The minutes from the Jan. 31-Feb. 1, 2023 Federal Open Market Committee (FOMC) meeting showed that the Fed remains committed to bringing inflation back to target.
On the progression of the economy, the Committee members noted that “recent indicators pointed to modest growth in spending and production. Nonetheless, job gains had been robust in recent months, and the unemployment rate remained low. Inflation had eased somewhat but remained elevated.”
The minutes showed that “almost all participants agreed that it was appropriate to raise the target range for the federal funds rate 25 basis points at this meeting.” Members that supported a 50-basis point increase believe that a larger increase would more quickly get them to a sufficiently restrictive position to enable achieving price stability in a timely way.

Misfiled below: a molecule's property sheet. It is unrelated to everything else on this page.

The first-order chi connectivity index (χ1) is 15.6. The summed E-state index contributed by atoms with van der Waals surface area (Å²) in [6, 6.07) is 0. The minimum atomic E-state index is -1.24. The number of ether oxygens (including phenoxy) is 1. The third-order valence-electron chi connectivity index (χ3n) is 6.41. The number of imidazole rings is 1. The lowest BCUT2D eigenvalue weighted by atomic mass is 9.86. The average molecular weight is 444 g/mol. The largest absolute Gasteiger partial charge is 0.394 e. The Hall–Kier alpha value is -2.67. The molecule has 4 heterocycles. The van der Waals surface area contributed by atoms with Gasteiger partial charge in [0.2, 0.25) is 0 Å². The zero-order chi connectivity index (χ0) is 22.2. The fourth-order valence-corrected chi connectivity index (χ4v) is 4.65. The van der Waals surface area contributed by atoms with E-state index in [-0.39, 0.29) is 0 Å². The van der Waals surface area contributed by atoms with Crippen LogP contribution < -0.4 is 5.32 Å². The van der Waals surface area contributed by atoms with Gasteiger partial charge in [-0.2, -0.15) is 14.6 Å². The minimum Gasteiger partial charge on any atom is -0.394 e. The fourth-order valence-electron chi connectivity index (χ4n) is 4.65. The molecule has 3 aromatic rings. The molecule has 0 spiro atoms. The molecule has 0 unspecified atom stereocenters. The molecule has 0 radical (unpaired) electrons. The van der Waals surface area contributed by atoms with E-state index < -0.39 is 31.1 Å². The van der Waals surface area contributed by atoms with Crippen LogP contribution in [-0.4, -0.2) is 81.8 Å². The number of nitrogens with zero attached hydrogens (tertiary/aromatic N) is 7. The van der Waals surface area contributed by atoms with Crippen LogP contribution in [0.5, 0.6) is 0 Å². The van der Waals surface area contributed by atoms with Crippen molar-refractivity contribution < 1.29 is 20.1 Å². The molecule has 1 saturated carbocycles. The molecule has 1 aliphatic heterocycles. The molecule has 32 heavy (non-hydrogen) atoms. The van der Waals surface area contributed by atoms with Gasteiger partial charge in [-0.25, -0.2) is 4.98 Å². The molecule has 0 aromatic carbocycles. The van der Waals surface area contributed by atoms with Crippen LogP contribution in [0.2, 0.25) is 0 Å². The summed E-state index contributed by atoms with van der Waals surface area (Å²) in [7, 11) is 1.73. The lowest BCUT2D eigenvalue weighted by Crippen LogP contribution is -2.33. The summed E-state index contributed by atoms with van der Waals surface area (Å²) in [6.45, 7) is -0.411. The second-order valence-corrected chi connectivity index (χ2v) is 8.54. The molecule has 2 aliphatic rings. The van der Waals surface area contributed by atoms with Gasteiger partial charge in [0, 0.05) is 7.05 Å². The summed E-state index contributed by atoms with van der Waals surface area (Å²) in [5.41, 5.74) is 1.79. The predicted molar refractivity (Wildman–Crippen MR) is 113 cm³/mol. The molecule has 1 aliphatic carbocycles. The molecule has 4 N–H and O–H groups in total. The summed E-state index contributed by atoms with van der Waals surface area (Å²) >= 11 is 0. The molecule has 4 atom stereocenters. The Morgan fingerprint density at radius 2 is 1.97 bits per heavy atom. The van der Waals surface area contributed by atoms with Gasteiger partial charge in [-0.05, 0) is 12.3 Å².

On the future path of monetary policy, committee members anticipated that “ongoing increases in the target range for the federal funds rate would be appropriate to achieve the Committee’s objectives.” Moreover, that it is important to maintain a restrictive stance until there is clear evidence that inflation is moving toward the Fed’s 2% target.
Today’s minutes confirmed that further rate hikes are on tap, and will largely depend on incoming data. While the disinflationary process has begun, January’s CPI print shows that the Fed has more work to do to get inflation on a sustainable path towards its 2% target. This sentiment has been echoed by multiple Fed members and is reflected in the U.S. 2-year Treasury yield, which has increased by 58 basis points since the beginning of February.
A host of stronger-than-expected data releases to begin the year has undoubtedly caught the attention of the Fed. Financial markets have also adjusted their view of the future path of rates upward. Economic momentum is expected to slow in 2023 as the full impact of the Fed’s historic rate increases weighs. Recession fears refuse to abate, with the Fed acknowledging the risk. We expect the Fed will continue to raise rates to a peak of 5.25%, before pausing to assess the impact of its actions on the economic backdrop.